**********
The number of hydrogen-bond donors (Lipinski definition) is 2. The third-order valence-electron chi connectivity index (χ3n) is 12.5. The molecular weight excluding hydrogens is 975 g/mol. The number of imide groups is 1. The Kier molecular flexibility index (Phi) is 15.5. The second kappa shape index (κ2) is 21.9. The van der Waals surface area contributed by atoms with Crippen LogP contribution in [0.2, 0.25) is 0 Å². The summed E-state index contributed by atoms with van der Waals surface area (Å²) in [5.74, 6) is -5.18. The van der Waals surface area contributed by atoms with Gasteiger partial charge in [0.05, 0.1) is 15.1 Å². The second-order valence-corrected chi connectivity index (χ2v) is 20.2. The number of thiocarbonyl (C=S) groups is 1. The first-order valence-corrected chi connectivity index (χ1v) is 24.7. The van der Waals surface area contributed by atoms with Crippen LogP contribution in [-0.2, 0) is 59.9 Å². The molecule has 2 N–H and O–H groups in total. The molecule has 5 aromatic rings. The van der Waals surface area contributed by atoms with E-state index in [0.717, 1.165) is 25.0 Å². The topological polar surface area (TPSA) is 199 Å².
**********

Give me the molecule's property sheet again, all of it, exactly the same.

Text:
The number of hydrogen-bond donors (Lipinski definition) is 2. The third-order valence-electron chi connectivity index (χ3n) is 12.5. The molecular weight excluding hydrogens is 975 g/mol. The number of imide groups is 1. The Kier molecular flexibility index (Phi) is 15.5. The second kappa shape index (κ2) is 21.9. The van der Waals surface area contributed by atoms with Crippen LogP contribution in [0.2, 0.25) is 0 Å². The summed E-state index contributed by atoms with van der Waals surface area (Å²) in [5.74, 6) is -5.18. The van der Waals surface area contributed by atoms with Gasteiger partial charge in [0.05, 0.1) is 15.1 Å². The second-order valence-corrected chi connectivity index (χ2v) is 20.2. The number of thiocarbonyl (C=S) groups is 1. The first-order valence-corrected chi connectivity index (χ1v) is 24.7. The van der Waals surface area contributed by atoms with Crippen LogP contribution in [-0.2, 0) is 59.9 Å². The molecule has 2 N–H and O–H groups in total. The molecule has 5 aromatic rings. The van der Waals surface area contributed by atoms with E-state index in [0.717, 1.165) is 25.0 Å². The topological polar surface area (TPSA) is 199 Å².